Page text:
Investing: Having an Exit Strategy

There are a lot of comparisons between gambling and investing. Both use money and the outcomes on both are that you can lose or gain money. But with investing you have odds on your side, the stock market increases by an average of around 7% per year, so if you are in it for the long haul, you should come out ahead. Whereas if you gamble in a casino, it will be the opposite of the Hunger Games, because "the odds are never in your favor."

But there are still good lessons that can be used in both gambling and investing. Today I will be focusing on having an "Exit Strategy". Before you invest in something you should always have a plan on how to get your money out. There are many approaches to this but I think that the worst approach is to not have a plan before you get in.


You got to know when to hold 'em

 
Sometimes investments will dip a little, or sometimes they will just consolidate at a specific price for a while seemingly not gaining or losing. You may think that it's time to move on from this particular stock but there's some things you should consider. Why did you first buy this investment? Did you buy it because of technical analysis or because of news you read? Whatever that reason was, has it changed since you bought it? If it hasn't then you might want to just hold on and wait.
 

Know when to fold 'em

 
Just like before, if a stock is virtually unchanged after a long period of time then maybe you should re-evaluate the stock. If something has changed since you bought it, maybe it's time to move on to a better investment. Perhaps your initial evaluation of the company was off.
 

Know when to walk away

 
Sometimes your evaluation of a company is wrong for one reason or another, how you got into the situation is not important, but knowing when to cut your losses with a losing stock is important. Not every stock will bounce back. For every Netflix type company that bounces back huge, there are hundreds of others that never return to their former glory (Blackberry anyone?). Walking away before wasting more time and money in that stock is sometimes the best move.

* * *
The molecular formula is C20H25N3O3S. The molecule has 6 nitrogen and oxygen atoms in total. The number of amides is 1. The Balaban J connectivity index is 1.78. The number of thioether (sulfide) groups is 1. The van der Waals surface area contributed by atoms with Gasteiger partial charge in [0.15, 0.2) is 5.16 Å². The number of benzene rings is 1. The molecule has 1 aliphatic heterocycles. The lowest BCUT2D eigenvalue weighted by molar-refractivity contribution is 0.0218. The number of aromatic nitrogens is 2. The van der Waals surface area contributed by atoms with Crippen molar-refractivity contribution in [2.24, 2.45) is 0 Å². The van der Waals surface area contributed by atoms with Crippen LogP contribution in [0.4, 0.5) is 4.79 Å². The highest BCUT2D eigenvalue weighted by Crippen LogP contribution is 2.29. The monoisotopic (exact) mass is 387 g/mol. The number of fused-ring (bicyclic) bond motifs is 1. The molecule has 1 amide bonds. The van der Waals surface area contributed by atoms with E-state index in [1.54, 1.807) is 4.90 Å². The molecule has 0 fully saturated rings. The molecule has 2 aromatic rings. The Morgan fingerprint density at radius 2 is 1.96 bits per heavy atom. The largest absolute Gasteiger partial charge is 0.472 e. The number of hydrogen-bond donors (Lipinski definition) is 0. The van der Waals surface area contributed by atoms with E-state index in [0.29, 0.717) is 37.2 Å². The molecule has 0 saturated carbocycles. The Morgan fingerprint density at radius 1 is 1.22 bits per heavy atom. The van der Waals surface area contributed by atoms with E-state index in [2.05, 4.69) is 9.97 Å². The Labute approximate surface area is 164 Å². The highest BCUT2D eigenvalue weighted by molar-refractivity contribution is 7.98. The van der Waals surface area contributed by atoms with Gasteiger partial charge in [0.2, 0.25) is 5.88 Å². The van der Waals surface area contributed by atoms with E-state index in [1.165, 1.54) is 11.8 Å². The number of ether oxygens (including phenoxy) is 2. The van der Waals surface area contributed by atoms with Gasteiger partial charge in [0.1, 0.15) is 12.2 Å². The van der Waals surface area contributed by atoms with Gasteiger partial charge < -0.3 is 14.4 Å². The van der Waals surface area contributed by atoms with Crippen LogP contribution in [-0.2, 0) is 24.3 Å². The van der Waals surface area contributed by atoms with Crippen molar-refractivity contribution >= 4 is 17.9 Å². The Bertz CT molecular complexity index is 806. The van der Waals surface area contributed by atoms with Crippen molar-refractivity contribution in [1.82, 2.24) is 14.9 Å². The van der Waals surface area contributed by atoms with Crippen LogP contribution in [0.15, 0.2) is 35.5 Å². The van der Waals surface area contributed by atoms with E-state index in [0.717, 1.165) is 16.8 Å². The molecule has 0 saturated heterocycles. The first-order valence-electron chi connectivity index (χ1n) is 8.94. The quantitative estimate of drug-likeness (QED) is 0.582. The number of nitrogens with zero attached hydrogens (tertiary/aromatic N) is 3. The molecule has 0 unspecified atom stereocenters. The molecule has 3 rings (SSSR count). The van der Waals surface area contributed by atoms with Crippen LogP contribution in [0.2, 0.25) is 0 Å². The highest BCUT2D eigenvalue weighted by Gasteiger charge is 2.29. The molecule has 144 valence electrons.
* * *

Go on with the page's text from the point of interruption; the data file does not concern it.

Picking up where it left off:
and know when to run

 
Sometimes you're just flat out wrong. Things go so poorly that you should run for the doors like there's a fire on the dance floor. Perhaps you were invested in a company with an upcoming binary event. If that event turns out poorly, you might want to try to be one of the first ones to get your money out before your investment is worth less.


Thank you Kenny Rogers to helping inspire the structure of this post!

Using a stop loss

 
Usually with my investments I pick an exit point, I use a stop loss to sell if the value drops below a certain level. Let's say I buy a stock at $100 and I know it's a wildly fluctuating company where it regularly fluctuates +/-10% each week. First, I would start buy waiting for a pull back before I buy, but once I'm in, I might put a stop loss in around $84 (16%) so that I'm not immediately sold out of my position if it has a bad week. If the company doesn't fluctuate as much then I would probably set a higher stop loss. I think it's also important to revisit these stop losses every so often, if the company has gone up and is now worth $150 per share, then an $86 dollar stop loss no longer seems like a wise decision, it's probably better to bring it up to at least over $100, so that even if the value declines you can get your original money back or more.

All investments are different so an exit strategy can vary between each of them. It can also be good to know when to quit while you're ahead. If a stock has skyrocketed it's sometimes wise to sell the position and wait for a better opportunity to come along so you can put that money to better use.

I would love to hear if other people have other ways to approaching this. Getting out can be the toughest part, so how do you approach your exit strategy?

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